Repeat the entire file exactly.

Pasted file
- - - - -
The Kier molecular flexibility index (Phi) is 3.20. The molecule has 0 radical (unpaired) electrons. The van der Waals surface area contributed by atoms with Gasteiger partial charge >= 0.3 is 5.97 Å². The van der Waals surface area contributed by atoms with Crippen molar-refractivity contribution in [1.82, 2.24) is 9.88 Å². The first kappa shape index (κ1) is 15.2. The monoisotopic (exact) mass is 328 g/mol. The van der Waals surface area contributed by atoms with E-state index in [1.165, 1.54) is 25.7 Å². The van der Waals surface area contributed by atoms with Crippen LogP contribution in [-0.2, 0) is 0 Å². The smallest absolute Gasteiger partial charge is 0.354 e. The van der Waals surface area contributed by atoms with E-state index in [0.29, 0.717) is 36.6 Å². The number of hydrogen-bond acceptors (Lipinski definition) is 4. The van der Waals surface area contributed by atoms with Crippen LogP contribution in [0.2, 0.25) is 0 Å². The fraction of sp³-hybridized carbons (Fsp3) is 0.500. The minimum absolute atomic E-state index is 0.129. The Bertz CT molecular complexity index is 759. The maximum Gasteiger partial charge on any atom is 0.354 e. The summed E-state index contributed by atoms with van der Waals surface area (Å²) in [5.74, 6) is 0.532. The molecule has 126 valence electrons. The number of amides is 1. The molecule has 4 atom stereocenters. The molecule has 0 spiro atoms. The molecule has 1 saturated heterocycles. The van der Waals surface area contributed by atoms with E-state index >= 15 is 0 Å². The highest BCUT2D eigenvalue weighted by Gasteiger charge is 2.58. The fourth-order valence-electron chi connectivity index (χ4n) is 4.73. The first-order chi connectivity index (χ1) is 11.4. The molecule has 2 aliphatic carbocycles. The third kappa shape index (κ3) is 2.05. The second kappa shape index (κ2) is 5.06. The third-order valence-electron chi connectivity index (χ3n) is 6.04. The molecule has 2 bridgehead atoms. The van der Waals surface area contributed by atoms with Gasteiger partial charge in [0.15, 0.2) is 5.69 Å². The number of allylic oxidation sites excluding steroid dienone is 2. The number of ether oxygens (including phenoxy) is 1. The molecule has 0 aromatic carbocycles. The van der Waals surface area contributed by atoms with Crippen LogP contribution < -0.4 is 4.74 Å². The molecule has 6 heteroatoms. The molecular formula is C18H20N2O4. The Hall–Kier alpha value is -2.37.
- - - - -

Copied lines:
The Kier molecular flexibility index (Phi) is 3.20. The molecule has 0 radical (unpaired) electrons. The van der Waals surface area contributed by atoms with Gasteiger partial charge >= 0.3 is 5.97 Å². The van der Waals surface area contributed by atoms with Crippen molar-refractivity contribution in [1.82, 2.24) is 9.88 Å². The first kappa shape index (κ1) is 15.2. The monoisotopic (exact) mass is 328 g/mol. The van der Waals surface area contributed by atoms with E-state index in [1.165, 1.54) is 25.7 Å². The van der Waals surface area contributed by atoms with Crippen LogP contribution in [-0.2, 0) is 0 Å². The smallest absolute Gasteiger partial charge is 0.354 e. The van der Waals surface area contributed by atoms with E-state index in [0.29, 0.717) is 36.6 Å². The number of hydrogen-bond acceptors (Lipinski definition) is 4. The van der Waals surface area contributed by atoms with Crippen LogP contribution in [0.2, 0.25) is 0 Å². The fraction of sp³-hybridized carbons (Fsp3) is 0.500. The minimum absolute atomic E-state index is 0.129. The Bertz CT molecular complexity index is 759. The maximum Gasteiger partial charge on any atom is 0.354 e. The summed E-state index contributed by atoms with van der Waals surface area (Å²) in [5.74, 6) is 0.532. The molecule has 126 valence electrons. The number of amides is 1. The molecule has 4 atom stereocenters. The molecule has 0 spiro atoms. The molecule has 1 saturated heterocycles. The van der Waals surface area contributed by atoms with E-state index >= 15 is 0 Å². The highest BCUT2D eigenvalue weighted by Gasteiger charge is 2.58. The fourth-order valence-electron chi connectivity index (χ4n) is 4.73. The first-order chi connectivity index (χ1) is 11.4. The molecule has 2 aliphatic carbocycles. The third kappa shape index (κ3) is 2.05. The second kappa shape index (κ2) is 5.06. The third-order valence-electron chi connectivity index (χ3n) is 6.04. The molecule has 2 bridgehead atoms. The van der Waals surface area contributed by atoms with Gasteiger partial charge in [0.15, 0.2) is 5.69 Å². The number of allylic oxidation sites excluding steroid dienone is 2. The number of ether oxygens (including phenoxy) is 1. The molecule has 0 aromatic carbocycles. The van der Waals surface area contributed by atoms with Crippen LogP contribution < -0.4 is 4.74 Å². The molecule has 6 heteroatoms. The molecular formula is C18H20N2O4. The Hall–Kier alpha value is -2.37.